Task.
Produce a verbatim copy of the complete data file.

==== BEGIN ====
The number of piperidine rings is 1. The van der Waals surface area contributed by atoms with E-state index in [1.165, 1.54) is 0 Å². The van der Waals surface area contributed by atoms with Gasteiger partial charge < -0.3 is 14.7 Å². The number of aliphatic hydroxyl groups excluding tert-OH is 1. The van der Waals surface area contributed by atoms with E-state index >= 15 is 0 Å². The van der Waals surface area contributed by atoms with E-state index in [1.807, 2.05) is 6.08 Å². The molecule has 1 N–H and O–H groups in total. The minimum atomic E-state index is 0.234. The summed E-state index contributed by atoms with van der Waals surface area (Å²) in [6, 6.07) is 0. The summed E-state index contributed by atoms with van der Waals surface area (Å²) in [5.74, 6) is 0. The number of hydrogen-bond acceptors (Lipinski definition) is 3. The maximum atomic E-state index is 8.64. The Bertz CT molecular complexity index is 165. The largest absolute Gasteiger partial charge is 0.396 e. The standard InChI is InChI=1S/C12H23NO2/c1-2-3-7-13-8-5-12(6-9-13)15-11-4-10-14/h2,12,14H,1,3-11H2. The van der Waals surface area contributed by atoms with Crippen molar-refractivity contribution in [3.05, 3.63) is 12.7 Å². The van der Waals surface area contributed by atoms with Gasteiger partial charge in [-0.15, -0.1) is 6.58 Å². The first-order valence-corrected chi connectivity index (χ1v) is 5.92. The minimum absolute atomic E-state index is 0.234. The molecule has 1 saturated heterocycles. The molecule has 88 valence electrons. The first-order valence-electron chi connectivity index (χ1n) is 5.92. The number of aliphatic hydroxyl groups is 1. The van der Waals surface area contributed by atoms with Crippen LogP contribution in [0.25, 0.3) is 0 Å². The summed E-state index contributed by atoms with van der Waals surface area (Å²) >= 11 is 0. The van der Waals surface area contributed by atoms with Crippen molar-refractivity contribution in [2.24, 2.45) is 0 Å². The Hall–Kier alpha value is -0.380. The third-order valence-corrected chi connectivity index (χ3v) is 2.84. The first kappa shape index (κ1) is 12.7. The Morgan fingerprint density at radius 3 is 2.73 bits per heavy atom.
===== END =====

The number of piperidine rings is 1. The van der Waals surface area contributed by atoms with E-state index in [1.165, 1.54) is 0 Å². The van der Waals surface area contributed by atoms with Gasteiger partial charge < -0.3 is 14.7 Å². The number of aliphatic hydroxyl groups excluding tert-OH is 1. The van der Waals surface area contributed by atoms with E-state index >= 15 is 0 Å². The van der Waals surface area contributed by atoms with E-state index in [1.807, 2.05) is 6.08 Å². The molecule has 1 N–H and O–H groups in total. The minimum atomic E-state index is 0.234. The summed E-state index contributed by atoms with van der Waals surface area (Å²) in [6, 6.07) is 0. The summed E-state index contributed by atoms with van der Waals surface area (Å²) in [5.74, 6) is 0. The number of hydrogen-bond acceptors (Lipinski definition) is 3. The maximum atomic E-state index is 8.64. The Bertz CT molecular complexity index is 165. The largest absolute Gasteiger partial charge is 0.396 e. The standard InChI is InChI=1S/C12H23NO2/c1-2-3-7-13-8-5-12(6-9-13)15-11-4-10-14/h2,12,14H,1,3-11H2. The van der Waals surface area contributed by atoms with Crippen molar-refractivity contribution in [3.05, 3.63) is 12.7 Å². The van der Waals surface area contributed by atoms with Gasteiger partial charge in [-0.15, -0.1) is 6.58 Å². The first-order valence-corrected chi connectivity index (χ1v) is 5.92. The minimum absolute atomic E-state index is 0.234. The molecule has 1 saturated heterocycles. The molecule has 88 valence electrons. The first-order valence-electron chi connectivity index (χ1n) is 5.92. The number of aliphatic hydroxyl groups is 1. The van der Waals surface area contributed by atoms with Crippen LogP contribution in [0.25, 0.3) is 0 Å². The summed E-state index contributed by atoms with van der Waals surface area (Å²) >= 11 is 0. The van der Waals surface area contributed by atoms with Crippen molar-refractivity contribution in [2.24, 2.45) is 0 Å². The Hall–Kier alpha value is -0.380. The third-order valence-corrected chi connectivity index (χ3v) is 2.84. The first kappa shape index (κ1) is 12.7. The Morgan fingerprint density at radius 3 is 2.73 bits per heavy atom.